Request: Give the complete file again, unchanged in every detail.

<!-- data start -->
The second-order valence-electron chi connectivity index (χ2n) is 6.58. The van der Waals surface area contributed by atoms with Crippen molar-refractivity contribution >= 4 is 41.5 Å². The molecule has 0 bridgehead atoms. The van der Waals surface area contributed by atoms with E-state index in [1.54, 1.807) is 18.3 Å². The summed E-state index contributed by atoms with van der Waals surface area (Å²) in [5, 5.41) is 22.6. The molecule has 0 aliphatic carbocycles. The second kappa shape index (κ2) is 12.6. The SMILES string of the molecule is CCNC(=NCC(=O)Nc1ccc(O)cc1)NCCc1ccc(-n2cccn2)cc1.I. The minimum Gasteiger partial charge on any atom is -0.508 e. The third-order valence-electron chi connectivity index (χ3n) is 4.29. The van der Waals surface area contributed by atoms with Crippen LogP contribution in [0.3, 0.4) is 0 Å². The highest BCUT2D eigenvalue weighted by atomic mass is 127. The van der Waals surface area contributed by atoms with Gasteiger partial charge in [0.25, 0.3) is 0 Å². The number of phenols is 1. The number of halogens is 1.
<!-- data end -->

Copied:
The second-order valence-electron chi connectivity index (χ2n) is 6.58. The van der Waals surface area contributed by atoms with Crippen molar-refractivity contribution >= 4 is 41.5 Å². The molecule has 0 bridgehead atoms. The van der Waals surface area contributed by atoms with E-state index in [1.54, 1.807) is 18.3 Å². The summed E-state index contributed by atoms with van der Waals surface area (Å²) in [5, 5.41) is 22.6. The molecule has 0 aliphatic carbocycles. The second kappa shape index (κ2) is 12.6. The SMILES string of the molecule is CCNC(=NCC(=O)Nc1ccc(O)cc1)NCCc1ccc(-n2cccn2)cc1.I. The minimum Gasteiger partial charge on any atom is -0.508 e. The third-order valence-electron chi connectivity index (χ3n) is 4.29. The van der Waals surface area contributed by atoms with Crippen LogP contribution in [0.3, 0.4) is 0 Å². The highest BCUT2D eigenvalue weighted by atomic mass is 127. The van der Waals surface area contributed by atoms with Gasteiger partial charge in [0.25, 0.3) is 0 Å². The number of phenols is 1. The number of halogens is 1.